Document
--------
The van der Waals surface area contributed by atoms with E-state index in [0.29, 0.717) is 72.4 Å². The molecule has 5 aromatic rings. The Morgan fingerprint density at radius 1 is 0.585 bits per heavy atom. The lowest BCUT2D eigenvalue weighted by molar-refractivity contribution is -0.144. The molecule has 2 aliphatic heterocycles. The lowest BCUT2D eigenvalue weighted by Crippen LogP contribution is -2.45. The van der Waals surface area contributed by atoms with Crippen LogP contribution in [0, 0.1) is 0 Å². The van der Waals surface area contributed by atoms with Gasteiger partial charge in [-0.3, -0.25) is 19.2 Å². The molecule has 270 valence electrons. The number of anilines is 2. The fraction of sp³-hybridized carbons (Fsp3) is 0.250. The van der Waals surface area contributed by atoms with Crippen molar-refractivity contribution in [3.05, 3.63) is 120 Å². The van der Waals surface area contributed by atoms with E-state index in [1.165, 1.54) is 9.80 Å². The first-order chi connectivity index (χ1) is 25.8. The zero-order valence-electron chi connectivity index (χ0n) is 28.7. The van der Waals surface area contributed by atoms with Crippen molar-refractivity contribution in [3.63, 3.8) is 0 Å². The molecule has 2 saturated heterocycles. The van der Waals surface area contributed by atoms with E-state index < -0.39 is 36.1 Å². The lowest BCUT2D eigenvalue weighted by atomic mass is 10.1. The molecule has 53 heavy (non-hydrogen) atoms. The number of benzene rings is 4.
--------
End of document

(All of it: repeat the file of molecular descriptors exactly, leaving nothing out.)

The van der Waals surface area contributed by atoms with E-state index in [0.29, 0.717) is 72.4 Å². The molecule has 5 aromatic rings. The Morgan fingerprint density at radius 1 is 0.585 bits per heavy atom. The lowest BCUT2D eigenvalue weighted by molar-refractivity contribution is -0.144. The molecule has 2 aliphatic heterocycles. The lowest BCUT2D eigenvalue weighted by Crippen LogP contribution is -2.45. The van der Waals surface area contributed by atoms with Crippen LogP contribution in [0, 0.1) is 0 Å². The van der Waals surface area contributed by atoms with Gasteiger partial charge in [-0.3, -0.25) is 19.2 Å². The molecule has 270 valence electrons. The number of anilines is 2. The fraction of sp³-hybridized carbons (Fsp3) is 0.250. The van der Waals surface area contributed by atoms with Crippen molar-refractivity contribution in [3.05, 3.63) is 120 Å². The van der Waals surface area contributed by atoms with E-state index in [1.165, 1.54) is 9.80 Å². The first-order chi connectivity index (χ1) is 25.8. The zero-order valence-electron chi connectivity index (χ0n) is 28.7. The van der Waals surface area contributed by atoms with Crippen molar-refractivity contribution in [3.63, 3.8) is 0 Å². The molecule has 2 saturated heterocycles. The van der Waals surface area contributed by atoms with E-state index < -0.39 is 36.1 Å². The lowest BCUT2D eigenvalue weighted by atomic mass is 10.1. The molecule has 53 heavy (non-hydrogen) atoms. The number of benzene rings is 4.